Personal apps: a new healthcare frontier

Personal apps: a new healthcare frontier


In the decades since hospitals and doctors’ offices became the traditional way to receive medical treatment, little has changed regarding the way personal health data is managed. Processes remain heavily paper-based, and data about a person’s health and wellbeing is often spread throughout different locations depending on where the consultation occurred.

More recently, the arrival of smart devices—from tablets to wrist bands—have prompted a revolution in the amount of health-related data a person can collect about themselves. This has significant implications for health records and for the CIOs tasked with managing the data. For doctors, the ability to use personal devices for health applications creates the possibility for better long-term care without the travel demands involved in hospital visits.

There’s an app (and data) for that ailment

There are now hundreds of health-related apps available on smart devices, and the giants of the industry—Apple, Google, and Samsung—are all promoting the benefits of their health platforms and apps.

Apps can measure:

  • Heart rate
  • Steps and distance walked
  • Photo recognition of skin conditions
  • Blood pressure

There is also research being conducted for a device that uses a smartphone for blood tests. All data for these apps can be sent to a doctor for an assessment and ultimately for a diagnosis. The challenge for health IT is the potential explosion of data from literally millions of devices capable of measuring all types of properties.

e-health integration

Traditional health practices have their own set of challenges with data integration, which is made more difficult by the various forms health information takes—from handwritten notes to outputs from MRI machines. Public health apps and devices will add to this challenge significantly and in several new ways.

With enough data from a variety of health devices, the opportunity to correlate different trends for long-term research also exists. The concept of a “field trial” is taken to a new level with millions of people using devices for health and activity tracking.

The task for CIOs

CIOs should investigate:

  • The data formats health apps use
  • Which services they rely on
  • Which standards are compatible with health record information standards they are familiar with

Despite the data explosion, apps do present an opportunity for health IT professionals to be innovative in the way they facilitate information sharing with clinicians who can then offer timely and more informed advice to patients.

Internet of Things

IoT: medical devices meet corporate IT

Medical devices are renowned for being at the forefront of research and development. Modern equipment now integrates wired and wireless networking technology, allowing for real-time patient information and improved treatment.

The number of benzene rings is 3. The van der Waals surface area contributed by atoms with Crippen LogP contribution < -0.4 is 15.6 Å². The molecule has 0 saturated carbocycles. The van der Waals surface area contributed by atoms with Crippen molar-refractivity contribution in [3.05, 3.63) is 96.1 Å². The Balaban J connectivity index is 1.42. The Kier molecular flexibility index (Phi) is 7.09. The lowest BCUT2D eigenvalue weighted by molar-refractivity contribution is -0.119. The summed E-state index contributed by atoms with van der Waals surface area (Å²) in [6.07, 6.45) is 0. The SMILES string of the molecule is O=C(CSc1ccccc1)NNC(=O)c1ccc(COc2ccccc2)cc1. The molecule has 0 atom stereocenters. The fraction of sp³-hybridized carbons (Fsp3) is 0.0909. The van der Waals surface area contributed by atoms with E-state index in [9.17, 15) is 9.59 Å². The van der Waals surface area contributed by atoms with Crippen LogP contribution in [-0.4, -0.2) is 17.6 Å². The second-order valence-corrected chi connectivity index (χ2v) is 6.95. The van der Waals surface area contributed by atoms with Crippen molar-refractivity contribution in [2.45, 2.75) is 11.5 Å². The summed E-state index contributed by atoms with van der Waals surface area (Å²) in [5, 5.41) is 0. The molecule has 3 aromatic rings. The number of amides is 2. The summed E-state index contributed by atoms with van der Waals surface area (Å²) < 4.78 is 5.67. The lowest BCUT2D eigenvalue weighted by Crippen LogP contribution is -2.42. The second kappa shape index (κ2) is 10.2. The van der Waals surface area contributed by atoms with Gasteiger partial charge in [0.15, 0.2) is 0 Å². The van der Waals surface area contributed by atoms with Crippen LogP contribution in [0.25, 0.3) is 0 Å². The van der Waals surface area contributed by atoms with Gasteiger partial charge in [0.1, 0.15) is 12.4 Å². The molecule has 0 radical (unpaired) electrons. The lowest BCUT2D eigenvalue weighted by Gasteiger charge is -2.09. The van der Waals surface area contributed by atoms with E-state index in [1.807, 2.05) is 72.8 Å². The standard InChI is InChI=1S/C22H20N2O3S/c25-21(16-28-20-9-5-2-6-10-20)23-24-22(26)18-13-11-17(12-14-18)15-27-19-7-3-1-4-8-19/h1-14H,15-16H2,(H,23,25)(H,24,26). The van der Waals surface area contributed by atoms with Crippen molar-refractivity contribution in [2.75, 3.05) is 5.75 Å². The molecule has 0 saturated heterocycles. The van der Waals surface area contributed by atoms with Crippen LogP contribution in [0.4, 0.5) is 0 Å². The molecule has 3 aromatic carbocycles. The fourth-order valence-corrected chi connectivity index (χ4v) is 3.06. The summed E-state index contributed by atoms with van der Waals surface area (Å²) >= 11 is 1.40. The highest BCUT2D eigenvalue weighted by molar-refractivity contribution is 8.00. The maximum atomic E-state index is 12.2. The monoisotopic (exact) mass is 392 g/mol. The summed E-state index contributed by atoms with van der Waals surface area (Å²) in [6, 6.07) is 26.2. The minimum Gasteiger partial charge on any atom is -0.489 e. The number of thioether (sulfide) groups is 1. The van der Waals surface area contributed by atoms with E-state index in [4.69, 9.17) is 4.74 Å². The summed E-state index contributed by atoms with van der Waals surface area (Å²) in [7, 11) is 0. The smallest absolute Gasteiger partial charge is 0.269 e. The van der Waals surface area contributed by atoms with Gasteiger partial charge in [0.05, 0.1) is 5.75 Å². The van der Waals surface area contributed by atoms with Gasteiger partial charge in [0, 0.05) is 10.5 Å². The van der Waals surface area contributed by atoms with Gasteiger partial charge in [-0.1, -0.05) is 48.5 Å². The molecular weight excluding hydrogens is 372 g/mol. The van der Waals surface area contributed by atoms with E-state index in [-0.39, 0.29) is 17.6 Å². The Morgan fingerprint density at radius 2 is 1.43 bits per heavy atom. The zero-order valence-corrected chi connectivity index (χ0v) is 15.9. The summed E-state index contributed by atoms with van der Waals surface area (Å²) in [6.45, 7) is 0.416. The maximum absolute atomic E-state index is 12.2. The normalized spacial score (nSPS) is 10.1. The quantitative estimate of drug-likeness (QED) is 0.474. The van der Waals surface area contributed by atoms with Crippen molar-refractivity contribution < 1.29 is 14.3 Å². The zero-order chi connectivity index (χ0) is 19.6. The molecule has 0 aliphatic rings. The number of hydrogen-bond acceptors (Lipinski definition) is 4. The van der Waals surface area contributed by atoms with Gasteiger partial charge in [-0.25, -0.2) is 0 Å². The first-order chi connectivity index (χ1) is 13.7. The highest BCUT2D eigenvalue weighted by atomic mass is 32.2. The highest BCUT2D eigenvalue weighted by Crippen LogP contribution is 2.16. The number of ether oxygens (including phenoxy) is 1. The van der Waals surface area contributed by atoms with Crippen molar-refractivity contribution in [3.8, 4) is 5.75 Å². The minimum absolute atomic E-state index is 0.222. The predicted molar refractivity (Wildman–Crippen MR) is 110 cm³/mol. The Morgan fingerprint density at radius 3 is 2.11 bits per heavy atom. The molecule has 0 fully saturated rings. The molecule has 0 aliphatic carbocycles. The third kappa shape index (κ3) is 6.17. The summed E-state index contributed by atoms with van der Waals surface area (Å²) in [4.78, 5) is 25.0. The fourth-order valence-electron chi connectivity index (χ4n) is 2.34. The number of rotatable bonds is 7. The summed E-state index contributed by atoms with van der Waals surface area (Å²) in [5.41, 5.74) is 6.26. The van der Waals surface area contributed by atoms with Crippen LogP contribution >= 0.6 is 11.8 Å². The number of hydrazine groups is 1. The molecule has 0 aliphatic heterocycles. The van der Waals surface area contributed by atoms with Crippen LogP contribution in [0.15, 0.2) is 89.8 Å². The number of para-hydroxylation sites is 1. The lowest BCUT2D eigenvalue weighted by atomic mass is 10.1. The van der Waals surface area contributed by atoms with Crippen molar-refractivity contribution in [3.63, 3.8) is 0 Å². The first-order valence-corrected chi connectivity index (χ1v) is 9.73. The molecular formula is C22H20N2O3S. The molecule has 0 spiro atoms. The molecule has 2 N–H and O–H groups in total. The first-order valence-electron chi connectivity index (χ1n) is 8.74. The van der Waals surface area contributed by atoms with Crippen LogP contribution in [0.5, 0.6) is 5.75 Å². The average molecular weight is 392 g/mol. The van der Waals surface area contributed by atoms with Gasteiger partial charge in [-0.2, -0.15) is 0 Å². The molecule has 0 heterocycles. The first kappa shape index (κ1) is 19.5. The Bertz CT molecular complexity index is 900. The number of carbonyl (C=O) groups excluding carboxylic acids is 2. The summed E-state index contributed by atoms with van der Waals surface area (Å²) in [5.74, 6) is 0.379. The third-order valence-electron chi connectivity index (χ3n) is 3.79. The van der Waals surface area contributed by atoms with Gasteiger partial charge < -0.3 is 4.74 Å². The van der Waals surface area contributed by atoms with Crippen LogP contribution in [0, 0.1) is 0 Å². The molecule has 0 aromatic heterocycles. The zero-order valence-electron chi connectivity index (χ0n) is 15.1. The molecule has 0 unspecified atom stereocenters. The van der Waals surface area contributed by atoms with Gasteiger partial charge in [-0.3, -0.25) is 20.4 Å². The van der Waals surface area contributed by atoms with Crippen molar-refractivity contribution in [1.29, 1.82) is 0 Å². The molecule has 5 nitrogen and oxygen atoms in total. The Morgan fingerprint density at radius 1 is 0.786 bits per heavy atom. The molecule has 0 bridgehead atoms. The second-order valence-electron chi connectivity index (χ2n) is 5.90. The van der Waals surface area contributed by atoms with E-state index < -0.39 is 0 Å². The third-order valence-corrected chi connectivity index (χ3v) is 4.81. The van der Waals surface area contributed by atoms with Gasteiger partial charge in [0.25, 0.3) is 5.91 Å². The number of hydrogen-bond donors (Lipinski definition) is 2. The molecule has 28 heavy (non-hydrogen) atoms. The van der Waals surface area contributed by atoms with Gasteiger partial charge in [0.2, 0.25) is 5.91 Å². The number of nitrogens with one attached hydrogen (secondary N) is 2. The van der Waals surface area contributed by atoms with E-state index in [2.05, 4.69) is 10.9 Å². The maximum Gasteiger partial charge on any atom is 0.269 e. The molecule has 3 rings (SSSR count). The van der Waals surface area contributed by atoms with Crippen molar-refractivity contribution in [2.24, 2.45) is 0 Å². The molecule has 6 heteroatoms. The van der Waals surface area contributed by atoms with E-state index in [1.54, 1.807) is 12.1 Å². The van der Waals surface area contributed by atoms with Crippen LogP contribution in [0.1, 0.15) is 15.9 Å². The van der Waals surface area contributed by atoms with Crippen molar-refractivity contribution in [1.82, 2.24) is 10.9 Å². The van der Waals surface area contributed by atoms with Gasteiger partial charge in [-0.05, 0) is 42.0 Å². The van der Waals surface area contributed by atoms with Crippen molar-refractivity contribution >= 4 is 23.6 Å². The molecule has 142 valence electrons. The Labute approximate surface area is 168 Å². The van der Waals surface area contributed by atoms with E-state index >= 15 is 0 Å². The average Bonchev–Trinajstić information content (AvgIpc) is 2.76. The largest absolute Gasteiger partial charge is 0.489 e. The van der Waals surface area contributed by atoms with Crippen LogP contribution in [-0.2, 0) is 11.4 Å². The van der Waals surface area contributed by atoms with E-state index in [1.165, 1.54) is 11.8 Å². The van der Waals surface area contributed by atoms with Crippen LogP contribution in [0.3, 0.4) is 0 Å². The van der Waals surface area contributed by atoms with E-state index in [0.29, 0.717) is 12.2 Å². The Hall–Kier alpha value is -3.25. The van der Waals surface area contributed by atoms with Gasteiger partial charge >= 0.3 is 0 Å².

The immediate benefit of the Internet of Things (IoT) for medical devices is the effect on patient care. One of the biggest challenges in the medical industry is managing information collected in the field. Paper-based processes are still commonplace in hospitals and clinics, and lengthy delays are experienced when data needs to be transferred between departments.

Eliminating error and increasing automation and speed

Networked devices have the potential to eliminate error-prone, handwritten notes and to transmit data in real time or near real time. In the case of a simple temperature reading, a networked thermometer can send a reading directly to the patient’s doctor and trigger an alarm if the value is out of an expected range. Other routine treatments, such as drug dispensing, can be automated, dramatically reducing the risk of an overdose.

Improvements at the corporate level

In addition to the frontline healthcare advantages, medical device IoT also presents a number of opportunities to improve the way organisations in the industry operate their corporate information systems and business processes.

As more devices join the network, exponentially more data will need to be managed by the IT team. This presents numerous challenges in terms of network connectivity, data storage, and processing but also presents several benefits in improving service levels and managing assets.

IoT healthcare devices have the ability to:

    • Integrate medical data with backend systems, such as health records
    • Track the performance of a device over time to better detect any problems that directly impact treatment levels/li>
    • Gather equipment maintenance data and track usage patterns
    • Improve device management by sending updates to devices over the network
    • Better track and manage medical assets and schedule their use for optimal return on device investments

Wider benefits

Not only does IoT provide several opportunities for larger organisations such as hospitals, it also improves outpatient care by enabling the use of networked devices in the home or in lower-cost clinics, as the data can be collated and acted upon from any location. With less of a requirement to be in a treatment location, the potential to free up beds in hospitals is another benefit of healthcare IoT.